Delvin Cree: FEMA trailer problems still an issue in Indian Country

Over two years ago I addressed some health issues surrounding Federal Emergency Management Agency trailers that my tribe, the Turtle Mountain Band of Chippewa Indians, was receiving.

These trailers came in the form of travel trailers and mobile home units. We received hundreds of them. Our reservation was soon blanketed by white structures that became known nationally as toxic tin cans.

The health issues surrounding these FEMA trailers have been discussed among a few community members and tribal leaders over three different tribal administrations -- both current and previous councils. These trailers, which were used in the Gulf region after Hurricanes Katrina and Rita, had high levels of formaldehyde that posed a high risk to human health.

These same trailers in my opinion had been abandoned and the upkeep of these trailers was not up to par. Many sat for several years in hot and humid conditions. In some units, the vent cap on the trailer roof had been blown off by high winds, which left a opening so rain and air moisture could enter the trailer structure, thus creating mold problems.

Tribal leaders were told these travel trailers were to be used for recreational and not for housing purposes. Despite the concerns, it was surprising to see these FEMA trailers arrive when housing shortages seemed to have heightened on the reservation. In a sense, these units were to become the "quick fix" to our housing crisis.

I witnessed the mold and extensive water damage firsthand when I went to Purvis, Mississippi, in the summer of 2008. I went with a brother-in-law and his father to retrieve one of these travel trailers during the hot summer weather. While there, it was hard to breathe in some trailers because of the smell. Something apparently was in the air which burned my eyes and throat.

The exterior of the trailer we brought from Mississippi was cleaned after it arrived in North Dakota. During the wash down, water seeped into the interior part of the structure and caused it to get wet inside.

After removing some of the flooring material in this trailer -- which looked very new and in good shape -- I uncovered hidden mold in the walls and flooring. I sent pictures to Washington, D.C., to the Senate Indian Affairs Committee, whose members addressed the situation.

In one of my letters published, I mentioned some of the health problems associated with formaldehyde toxins that can create irritated eyes, cause breathing problems, headaches, asthma attacks, coughing, congestive heart disease, nausea, depression, memory-impairment, skin rashes, respiratory problems and can lead to cancer. This information came in a report provided by the U.S. Department of Health and Human Services.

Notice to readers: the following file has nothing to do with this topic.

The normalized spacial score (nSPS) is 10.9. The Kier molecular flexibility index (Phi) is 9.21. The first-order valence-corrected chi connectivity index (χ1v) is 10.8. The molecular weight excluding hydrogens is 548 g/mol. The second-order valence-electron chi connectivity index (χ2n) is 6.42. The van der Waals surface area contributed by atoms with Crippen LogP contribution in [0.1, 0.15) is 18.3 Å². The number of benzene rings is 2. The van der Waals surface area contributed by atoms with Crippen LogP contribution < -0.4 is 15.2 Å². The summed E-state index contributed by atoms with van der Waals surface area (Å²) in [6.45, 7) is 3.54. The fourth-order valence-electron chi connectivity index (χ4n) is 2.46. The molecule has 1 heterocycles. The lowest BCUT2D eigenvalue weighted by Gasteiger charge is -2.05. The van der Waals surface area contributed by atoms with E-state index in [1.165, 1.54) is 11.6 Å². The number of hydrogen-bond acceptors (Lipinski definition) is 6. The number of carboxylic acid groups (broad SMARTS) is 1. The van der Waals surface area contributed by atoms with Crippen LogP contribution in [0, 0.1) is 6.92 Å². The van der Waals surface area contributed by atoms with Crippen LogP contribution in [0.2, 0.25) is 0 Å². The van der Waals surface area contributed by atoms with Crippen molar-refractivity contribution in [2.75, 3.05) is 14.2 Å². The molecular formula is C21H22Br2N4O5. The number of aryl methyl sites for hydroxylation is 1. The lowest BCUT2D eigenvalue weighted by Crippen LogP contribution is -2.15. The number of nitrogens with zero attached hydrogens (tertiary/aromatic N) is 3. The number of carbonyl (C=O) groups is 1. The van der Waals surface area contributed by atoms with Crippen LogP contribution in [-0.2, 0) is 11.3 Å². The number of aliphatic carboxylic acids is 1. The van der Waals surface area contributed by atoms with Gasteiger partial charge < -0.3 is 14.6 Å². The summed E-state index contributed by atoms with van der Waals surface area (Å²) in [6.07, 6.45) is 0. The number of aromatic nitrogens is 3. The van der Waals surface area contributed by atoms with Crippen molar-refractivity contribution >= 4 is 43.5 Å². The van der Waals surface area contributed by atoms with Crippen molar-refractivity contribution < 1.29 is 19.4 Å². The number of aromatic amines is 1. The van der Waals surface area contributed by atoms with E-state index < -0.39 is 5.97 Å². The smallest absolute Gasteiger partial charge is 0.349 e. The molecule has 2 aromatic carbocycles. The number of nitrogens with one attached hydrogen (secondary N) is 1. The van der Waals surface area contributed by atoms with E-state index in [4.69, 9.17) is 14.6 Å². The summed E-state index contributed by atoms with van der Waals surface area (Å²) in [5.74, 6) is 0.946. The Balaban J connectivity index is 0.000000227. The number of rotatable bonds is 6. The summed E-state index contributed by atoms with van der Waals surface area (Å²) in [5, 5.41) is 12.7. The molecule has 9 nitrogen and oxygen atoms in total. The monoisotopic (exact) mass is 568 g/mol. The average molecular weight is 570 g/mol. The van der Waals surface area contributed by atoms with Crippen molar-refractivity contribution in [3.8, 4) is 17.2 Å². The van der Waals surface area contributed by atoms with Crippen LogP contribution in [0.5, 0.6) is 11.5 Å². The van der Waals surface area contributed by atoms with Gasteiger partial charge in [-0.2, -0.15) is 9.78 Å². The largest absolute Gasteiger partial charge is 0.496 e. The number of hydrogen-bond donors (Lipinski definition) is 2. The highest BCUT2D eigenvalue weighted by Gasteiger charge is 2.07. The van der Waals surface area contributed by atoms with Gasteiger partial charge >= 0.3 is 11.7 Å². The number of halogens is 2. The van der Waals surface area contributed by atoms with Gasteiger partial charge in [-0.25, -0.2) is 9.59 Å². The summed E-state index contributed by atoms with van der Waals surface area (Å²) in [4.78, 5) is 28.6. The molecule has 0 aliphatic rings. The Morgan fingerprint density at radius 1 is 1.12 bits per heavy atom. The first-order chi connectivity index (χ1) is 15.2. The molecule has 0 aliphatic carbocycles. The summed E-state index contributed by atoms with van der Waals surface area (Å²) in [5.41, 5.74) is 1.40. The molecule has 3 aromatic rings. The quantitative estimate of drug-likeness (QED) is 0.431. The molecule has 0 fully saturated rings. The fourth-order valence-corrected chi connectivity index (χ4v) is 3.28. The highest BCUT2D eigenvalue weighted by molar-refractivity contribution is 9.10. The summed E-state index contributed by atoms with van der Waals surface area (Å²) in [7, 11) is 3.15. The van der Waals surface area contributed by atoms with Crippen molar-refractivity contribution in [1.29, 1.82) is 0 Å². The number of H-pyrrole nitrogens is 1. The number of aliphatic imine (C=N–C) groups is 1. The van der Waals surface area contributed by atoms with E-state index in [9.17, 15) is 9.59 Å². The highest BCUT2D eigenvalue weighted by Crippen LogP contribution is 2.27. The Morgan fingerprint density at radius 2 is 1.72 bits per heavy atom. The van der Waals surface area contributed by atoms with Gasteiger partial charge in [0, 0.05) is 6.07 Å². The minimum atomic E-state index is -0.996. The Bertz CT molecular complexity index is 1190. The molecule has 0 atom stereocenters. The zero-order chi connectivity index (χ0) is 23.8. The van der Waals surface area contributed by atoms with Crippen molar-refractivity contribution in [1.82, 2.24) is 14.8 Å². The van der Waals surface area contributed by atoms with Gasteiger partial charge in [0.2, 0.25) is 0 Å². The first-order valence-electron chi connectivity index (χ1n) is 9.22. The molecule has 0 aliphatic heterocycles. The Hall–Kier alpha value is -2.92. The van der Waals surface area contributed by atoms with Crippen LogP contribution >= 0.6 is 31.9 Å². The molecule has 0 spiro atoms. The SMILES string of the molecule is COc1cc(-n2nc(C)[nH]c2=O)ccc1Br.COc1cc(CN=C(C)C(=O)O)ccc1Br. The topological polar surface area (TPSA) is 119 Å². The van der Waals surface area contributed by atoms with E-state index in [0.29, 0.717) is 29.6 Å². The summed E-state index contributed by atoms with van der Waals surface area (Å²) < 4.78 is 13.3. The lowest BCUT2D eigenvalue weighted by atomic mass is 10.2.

These same trailers might hurt our diabetic population. Skin rashes created by formaldehyde could have an devastating affect on younger and older diabetic tribal members.

As my tribe was requesting these FEMA campers and mobile homes, tribal officials cited our homeless population. But it was obvious most of these trailers were not going to the homeless.

Today a great number of them sit in the yards of people who have nice homes and don't fit the category of being homeless. Some tribal employees have received travel trailers. It was stated by some tribal leaders the homeless could use these travel style trailers for recreational purposes and the mobile homes for temporary housing, which made sense.

The tribe eventually stopped receiving the trailers but many have ended up in the state's oil patch and have been sold or rented. This is an issue federal and tribal officials should address because it was stipulated that the units were not to be sold or used for housing purposes.

Since the devastating hurricanes, a number of legal issues surrounding the FEMA trailers have arisen. National news organizations have made health issues a concern in many stories they have published.

In a recent Associated Press article, the Middleton Journal ran a story which stated "Nearly two dozen FEMA trailers makers agreed to pay a total of $14.8 million to resolve claims over elevated formaldehyde levels in FEMA trailers following hurricanes Katrina and Rita."

In another story, reporter Marilyn Odendahl of etruth.com states, "In April, almost 24 RV manufacturers reached a $14.8 million dollar settlement with the victims of hurricanes Katrina and Rita. These plaintiffs say they are suffering from a number of health issues because of the elevated levels of formaldehyde that were in the travel trailers and fifth wheels they were given as temporary housing following the devastating 2005 storms."

A federal judge in September is expected to hold a fairness hearing on the proposed settlement.

Tribal leaders across the country should pay attention to the legal wranglings. Even though these lawsuits pertain to FEMA travel trailers, they could also affect the mobile homes that tribes across the country are receiving. I"ll address those concern in another column.

Delvin Cree is a columnist/writer for The Tribal Independent, an alternative on-line news source for the Turtle Mountain Band of Chippewa. Cree is also a contributor to the tribe's newspaper The Turtle Mountain Times and Indianz.com, a national news source for American Indians.

More from Delvin Cree:
Delvin Cree: Rodney King and injustice against American Indians (6/22)
Delvin Cree: Turtle Mountain Band on the hook for a big loan (05/14)
Delvin Cree: Powwows an important part of tribal culture (4/20)
Delvin Cree: Explore energy development in Indian Country (03/23)
Delvin Cree: Treaties and the debate over 'Fighting Sioux' (2/24)
Delvin Cree: Predatory lending a cash cow in Indian Country (2/17)
Delvin Cree: Favoritism in Turtle Mountain tribal employment (2/3)

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